It's great to get recommendations from past interns whether they worked for the company you or considering or not. If they were satisfied with their internship and it helped them to grow professionally, you might be steered towards a similar internship opportunity. 

If you've been eyeing a particular opportunity, but past interns have nothing good to say about it, you can let it go with no hard feelings. Problems that can arise during an internship can vary from poor management to overwhelming responsibility to mind-numbing boredom.

Talk to students who are currently taking the internship that you are considering – their opinion will also help you make the right decision. After all, they are experiencing the good and the bad right now while it's still fresh in their minds.

Proceed with caution
When choosing an internship, remember to carefully read the job description – it's more informative than you'd suspect. Not only does it convey an idea about the company culture, but it also shows you what exactly the company is offering, what it will expect of you and what your role will be in helping its project come to life.

college internship
Consider the financial consequences
of taking on an internship ...
particularly an unpaid one.
Keep in mind that companies aren't just hiring a warm body for their internship. They expect you to be productive and proactive, so take the position seriously. Work hard. Word smart and accomplish more and better than is expected of you. By taking such steps, you will have a much better chance of securing recommendations and landing a permanent position with the company. 

Consider the freedom-to-responsibility ratio
Depending on the company and sector, some internships offer you more freedom and responsibility than others.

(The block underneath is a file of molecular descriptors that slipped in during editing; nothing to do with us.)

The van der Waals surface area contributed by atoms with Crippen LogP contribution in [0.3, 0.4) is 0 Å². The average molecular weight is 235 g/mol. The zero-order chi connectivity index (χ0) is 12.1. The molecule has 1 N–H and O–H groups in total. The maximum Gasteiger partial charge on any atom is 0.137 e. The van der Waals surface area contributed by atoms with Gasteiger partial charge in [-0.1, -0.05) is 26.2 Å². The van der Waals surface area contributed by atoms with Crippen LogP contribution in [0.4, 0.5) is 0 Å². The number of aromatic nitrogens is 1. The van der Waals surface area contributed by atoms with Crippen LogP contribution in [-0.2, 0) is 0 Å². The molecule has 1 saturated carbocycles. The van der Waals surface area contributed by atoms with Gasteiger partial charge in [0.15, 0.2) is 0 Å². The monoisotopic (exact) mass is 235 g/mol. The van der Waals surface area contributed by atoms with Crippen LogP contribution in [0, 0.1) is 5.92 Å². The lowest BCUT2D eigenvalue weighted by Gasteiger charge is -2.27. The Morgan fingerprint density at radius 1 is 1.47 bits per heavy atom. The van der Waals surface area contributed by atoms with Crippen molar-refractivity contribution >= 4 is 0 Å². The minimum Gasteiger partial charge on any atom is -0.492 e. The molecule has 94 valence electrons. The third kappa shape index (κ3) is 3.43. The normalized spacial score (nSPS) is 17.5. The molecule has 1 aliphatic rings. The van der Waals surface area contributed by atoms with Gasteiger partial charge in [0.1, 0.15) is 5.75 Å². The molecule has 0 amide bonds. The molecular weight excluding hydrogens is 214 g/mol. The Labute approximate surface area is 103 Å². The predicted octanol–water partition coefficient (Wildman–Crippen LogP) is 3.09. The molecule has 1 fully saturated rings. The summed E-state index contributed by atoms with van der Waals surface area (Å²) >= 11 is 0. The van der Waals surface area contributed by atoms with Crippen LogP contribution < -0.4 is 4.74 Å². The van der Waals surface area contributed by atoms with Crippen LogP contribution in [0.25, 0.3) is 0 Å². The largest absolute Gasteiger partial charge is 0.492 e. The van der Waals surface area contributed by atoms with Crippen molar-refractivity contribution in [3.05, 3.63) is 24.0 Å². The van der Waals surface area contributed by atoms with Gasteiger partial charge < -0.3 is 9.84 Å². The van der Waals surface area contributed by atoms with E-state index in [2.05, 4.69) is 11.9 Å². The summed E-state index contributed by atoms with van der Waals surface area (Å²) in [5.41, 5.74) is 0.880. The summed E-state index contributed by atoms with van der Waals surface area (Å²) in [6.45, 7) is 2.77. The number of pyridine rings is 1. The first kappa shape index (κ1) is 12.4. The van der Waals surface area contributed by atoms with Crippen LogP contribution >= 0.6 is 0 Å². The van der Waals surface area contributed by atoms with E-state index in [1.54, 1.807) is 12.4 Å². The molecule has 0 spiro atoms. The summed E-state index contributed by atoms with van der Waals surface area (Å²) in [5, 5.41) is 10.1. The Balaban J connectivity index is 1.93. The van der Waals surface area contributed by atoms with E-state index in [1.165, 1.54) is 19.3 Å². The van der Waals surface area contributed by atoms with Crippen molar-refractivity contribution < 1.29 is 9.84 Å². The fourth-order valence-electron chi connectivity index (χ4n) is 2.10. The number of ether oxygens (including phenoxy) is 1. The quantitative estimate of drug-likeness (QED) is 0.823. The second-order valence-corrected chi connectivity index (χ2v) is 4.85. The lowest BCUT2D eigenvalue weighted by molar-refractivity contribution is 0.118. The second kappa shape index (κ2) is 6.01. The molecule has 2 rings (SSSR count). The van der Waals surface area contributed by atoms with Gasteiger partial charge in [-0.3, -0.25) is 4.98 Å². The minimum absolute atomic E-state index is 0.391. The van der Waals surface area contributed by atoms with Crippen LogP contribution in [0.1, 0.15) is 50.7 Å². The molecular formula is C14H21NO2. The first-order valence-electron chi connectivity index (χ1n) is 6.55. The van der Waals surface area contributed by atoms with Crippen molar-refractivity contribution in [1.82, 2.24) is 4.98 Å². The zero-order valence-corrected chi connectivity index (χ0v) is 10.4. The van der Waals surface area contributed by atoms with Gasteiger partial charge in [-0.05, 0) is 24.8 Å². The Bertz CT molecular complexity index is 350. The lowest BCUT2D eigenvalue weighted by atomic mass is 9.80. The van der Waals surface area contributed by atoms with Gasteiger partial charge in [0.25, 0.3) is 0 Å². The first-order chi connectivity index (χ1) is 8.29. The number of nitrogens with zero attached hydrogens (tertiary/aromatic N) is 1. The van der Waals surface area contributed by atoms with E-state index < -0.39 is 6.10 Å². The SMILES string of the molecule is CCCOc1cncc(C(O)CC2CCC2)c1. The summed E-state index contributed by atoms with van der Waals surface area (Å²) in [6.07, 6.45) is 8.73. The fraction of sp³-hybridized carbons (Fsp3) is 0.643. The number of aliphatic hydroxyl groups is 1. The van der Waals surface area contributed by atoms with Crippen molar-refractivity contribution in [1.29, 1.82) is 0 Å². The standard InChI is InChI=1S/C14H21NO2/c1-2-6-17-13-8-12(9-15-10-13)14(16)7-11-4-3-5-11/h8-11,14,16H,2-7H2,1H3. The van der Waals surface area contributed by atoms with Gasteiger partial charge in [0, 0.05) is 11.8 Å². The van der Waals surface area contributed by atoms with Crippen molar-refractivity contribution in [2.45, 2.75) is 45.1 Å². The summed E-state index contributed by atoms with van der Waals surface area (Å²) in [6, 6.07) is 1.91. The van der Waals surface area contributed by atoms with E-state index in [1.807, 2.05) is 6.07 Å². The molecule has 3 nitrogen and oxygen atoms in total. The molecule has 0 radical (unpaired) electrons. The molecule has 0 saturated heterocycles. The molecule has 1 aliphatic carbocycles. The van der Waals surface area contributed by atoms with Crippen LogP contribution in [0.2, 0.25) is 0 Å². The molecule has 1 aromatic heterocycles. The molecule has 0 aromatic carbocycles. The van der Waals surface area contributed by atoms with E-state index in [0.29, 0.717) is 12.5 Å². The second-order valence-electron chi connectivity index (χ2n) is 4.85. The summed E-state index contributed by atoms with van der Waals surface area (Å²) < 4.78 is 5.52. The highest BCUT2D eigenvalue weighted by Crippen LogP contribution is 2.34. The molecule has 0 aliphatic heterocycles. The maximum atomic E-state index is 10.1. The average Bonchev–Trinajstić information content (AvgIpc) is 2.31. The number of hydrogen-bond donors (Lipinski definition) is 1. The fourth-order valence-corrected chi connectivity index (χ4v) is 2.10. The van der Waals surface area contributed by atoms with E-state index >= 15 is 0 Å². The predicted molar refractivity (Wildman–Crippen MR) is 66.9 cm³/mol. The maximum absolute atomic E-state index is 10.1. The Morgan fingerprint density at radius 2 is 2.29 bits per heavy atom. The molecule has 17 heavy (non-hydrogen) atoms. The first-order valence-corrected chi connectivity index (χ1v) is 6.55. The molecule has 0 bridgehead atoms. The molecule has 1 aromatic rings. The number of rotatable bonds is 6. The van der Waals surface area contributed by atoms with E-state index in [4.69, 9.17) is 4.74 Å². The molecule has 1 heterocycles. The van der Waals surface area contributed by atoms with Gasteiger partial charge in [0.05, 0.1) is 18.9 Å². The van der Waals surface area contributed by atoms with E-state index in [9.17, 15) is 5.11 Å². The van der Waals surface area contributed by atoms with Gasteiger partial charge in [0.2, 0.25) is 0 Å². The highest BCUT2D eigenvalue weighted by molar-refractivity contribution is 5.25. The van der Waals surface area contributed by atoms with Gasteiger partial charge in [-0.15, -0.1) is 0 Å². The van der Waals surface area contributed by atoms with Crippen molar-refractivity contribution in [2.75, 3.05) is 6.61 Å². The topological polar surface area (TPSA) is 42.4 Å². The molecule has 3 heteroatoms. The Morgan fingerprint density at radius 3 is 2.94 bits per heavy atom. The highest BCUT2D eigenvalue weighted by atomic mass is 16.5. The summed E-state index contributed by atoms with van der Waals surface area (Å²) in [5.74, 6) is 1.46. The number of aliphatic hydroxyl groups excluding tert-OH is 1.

Before you choose an internship, make sure you have an idea about what you want your experience to look like. Are you looking forward to being more independent, or would you rather help someone else in realizing a project? Do you want to be part of a big production or a small, manageable undertaking?

Think about your schedule
Some internships offer relatively flexible schedules, allowing students to participate in other activities like classes, sports or other responsibilities. 

If you know that your schedule won't allow for a full-time internship, take this into account at the beginning of your search. 

Sometimes, internship offers mention schedule flexibility, other times you can negotiate your schedule yourself.

college internship


See whether the company hires its interns for permanent positions
After spotting your dream internship, have a look at the company’s politics toward its interns – ask around to see how many of them were later hired as full-time employees. Give special attention to companies with long-term potential.

The bottom line: Consider an internship ... it could get you the needed experience that you can help you ... Get a Job!